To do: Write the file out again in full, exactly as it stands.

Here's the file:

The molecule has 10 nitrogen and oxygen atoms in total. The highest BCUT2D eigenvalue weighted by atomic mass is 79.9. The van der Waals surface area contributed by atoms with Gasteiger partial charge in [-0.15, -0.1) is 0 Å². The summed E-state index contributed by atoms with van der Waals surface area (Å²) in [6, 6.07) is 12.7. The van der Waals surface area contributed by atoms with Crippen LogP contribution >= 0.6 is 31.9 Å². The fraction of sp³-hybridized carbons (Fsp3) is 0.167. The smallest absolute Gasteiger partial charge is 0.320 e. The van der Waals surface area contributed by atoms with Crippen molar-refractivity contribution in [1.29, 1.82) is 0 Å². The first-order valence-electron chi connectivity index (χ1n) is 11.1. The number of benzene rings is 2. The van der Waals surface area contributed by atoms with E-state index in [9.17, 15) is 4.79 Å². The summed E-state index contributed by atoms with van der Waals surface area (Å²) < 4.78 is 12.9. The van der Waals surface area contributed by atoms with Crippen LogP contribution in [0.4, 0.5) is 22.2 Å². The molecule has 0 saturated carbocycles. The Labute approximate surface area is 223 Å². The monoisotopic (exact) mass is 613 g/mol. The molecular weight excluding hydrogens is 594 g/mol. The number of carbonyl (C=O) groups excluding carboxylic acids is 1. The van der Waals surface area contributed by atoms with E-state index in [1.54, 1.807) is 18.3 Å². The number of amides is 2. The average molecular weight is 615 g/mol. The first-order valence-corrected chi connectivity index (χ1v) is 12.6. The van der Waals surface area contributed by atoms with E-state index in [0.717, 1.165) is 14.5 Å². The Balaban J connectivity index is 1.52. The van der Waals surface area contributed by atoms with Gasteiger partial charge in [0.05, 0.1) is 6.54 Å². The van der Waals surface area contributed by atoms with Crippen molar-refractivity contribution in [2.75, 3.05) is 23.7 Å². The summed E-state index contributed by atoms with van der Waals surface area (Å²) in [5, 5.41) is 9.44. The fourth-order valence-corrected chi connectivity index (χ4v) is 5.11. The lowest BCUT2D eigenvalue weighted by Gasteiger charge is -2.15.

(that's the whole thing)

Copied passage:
The molecule has 10 nitrogen and oxygen atoms in total. The highest BCUT2D eigenvalue weighted by atomic mass is 79.9. The van der Waals surface area contributed by atoms with Gasteiger partial charge in [-0.15, -0.1) is 0 Å². The summed E-state index contributed by atoms with van der Waals surface area (Å²) in [6, 6.07) is 12.7. The van der Waals surface area contributed by atoms with Crippen LogP contribution >= 0.6 is 31.9 Å². The fraction of sp³-hybridized carbons (Fsp3) is 0.167. The smallest absolute Gasteiger partial charge is 0.320 e. The van der Waals surface area contributed by atoms with Crippen molar-refractivity contribution in [1.29, 1.82) is 0 Å². The first-order valence-electron chi connectivity index (χ1n) is 11.1. The number of benzene rings is 2. The van der Waals surface area contributed by atoms with E-state index in [9.17, 15) is 4.79 Å². The summed E-state index contributed by atoms with van der Waals surface area (Å²) < 4.78 is 12.9. The van der Waals surface area contributed by atoms with Crippen LogP contribution in [0.4, 0.5) is 22.2 Å². The molecule has 0 saturated carbocycles. The Labute approximate surface area is 223 Å². The monoisotopic (exact) mass is 613 g/mol. The molecular weight excluding hydrogens is 594 g/mol. The number of carbonyl (C=O) groups excluding carboxylic acids is 1. The van der Waals surface area contributed by atoms with E-state index in [1.54, 1.807) is 18.3 Å². The number of amides is 2. The average molecular weight is 615 g/mol. The first-order valence-corrected chi connectivity index (χ1v) is 12.6. The van der Waals surface area contributed by atoms with E-state index in [0.717, 1.165) is 14.5 Å². The Balaban J connectivity index is 1.52. The van der Waals surface area contributed by atoms with Gasteiger partial charge in [0.05, 0.1) is 6.54 Å². The van der Waals surface area contributed by atoms with Crippen molar-refractivity contribution in [2.75, 3.05) is 23.7 Å². The summed E-state index contributed by atoms with van der Waals surface area (Å²) in [5, 5.41) is 9.44. The fourth-order valence-corrected chi connectivity index (χ4v) is 5.11. The lowest BCUT2D eigenvalue weighted by Gasteiger charge is -2.15.